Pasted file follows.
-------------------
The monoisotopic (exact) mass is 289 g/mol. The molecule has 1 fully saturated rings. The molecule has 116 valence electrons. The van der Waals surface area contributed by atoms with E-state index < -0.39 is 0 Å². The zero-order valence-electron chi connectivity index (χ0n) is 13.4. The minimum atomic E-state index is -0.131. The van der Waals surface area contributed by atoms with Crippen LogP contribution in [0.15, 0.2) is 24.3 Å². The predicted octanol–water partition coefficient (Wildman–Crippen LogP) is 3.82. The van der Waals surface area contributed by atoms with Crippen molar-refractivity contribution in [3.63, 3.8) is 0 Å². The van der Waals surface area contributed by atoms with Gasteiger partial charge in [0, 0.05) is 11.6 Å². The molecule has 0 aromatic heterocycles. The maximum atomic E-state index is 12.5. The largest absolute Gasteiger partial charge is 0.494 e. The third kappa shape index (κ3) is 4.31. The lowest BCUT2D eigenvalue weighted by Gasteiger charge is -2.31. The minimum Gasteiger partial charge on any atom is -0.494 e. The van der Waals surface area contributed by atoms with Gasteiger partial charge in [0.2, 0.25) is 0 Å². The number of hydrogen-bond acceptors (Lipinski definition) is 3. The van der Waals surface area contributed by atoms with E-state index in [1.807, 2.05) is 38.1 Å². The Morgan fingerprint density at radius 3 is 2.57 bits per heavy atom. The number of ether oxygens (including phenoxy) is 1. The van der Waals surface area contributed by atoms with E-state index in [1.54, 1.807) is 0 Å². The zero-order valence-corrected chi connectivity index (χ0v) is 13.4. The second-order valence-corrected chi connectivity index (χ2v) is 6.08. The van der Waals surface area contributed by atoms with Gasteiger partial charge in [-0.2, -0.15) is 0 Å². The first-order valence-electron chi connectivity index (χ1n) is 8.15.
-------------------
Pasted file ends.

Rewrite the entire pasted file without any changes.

The monoisotopic (exact) mass is 289 g/mol. The molecule has 1 fully saturated rings. The molecule has 116 valence electrons. The van der Waals surface area contributed by atoms with E-state index < -0.39 is 0 Å². The zero-order valence-electron chi connectivity index (χ0n) is 13.4. The minimum atomic E-state index is -0.131. The van der Waals surface area contributed by atoms with Crippen LogP contribution in [0.15, 0.2) is 24.3 Å². The predicted octanol–water partition coefficient (Wildman–Crippen LogP) is 3.82. The van der Waals surface area contributed by atoms with Crippen molar-refractivity contribution in [3.63, 3.8) is 0 Å². The van der Waals surface area contributed by atoms with Gasteiger partial charge in [0, 0.05) is 11.6 Å². The molecule has 0 aromatic heterocycles. The maximum atomic E-state index is 12.5. The largest absolute Gasteiger partial charge is 0.494 e. The third kappa shape index (κ3) is 4.31. The lowest BCUT2D eigenvalue weighted by Gasteiger charge is -2.31. The minimum Gasteiger partial charge on any atom is -0.494 e. The van der Waals surface area contributed by atoms with Gasteiger partial charge in [0.2, 0.25) is 0 Å². The number of hydrogen-bond acceptors (Lipinski definition) is 3. The van der Waals surface area contributed by atoms with E-state index in [1.807, 2.05) is 38.1 Å². The Morgan fingerprint density at radius 3 is 2.57 bits per heavy atom. The number of ether oxygens (including phenoxy) is 1. The van der Waals surface area contributed by atoms with E-state index in [1.54, 1.807) is 0 Å². The zero-order valence-corrected chi connectivity index (χ0v) is 13.4. The second-order valence-corrected chi connectivity index (χ2v) is 6.08. The van der Waals surface area contributed by atoms with Gasteiger partial charge in [-0.2, -0.15) is 0 Å². The first-order valence-electron chi connectivity index (χ1n) is 8.15.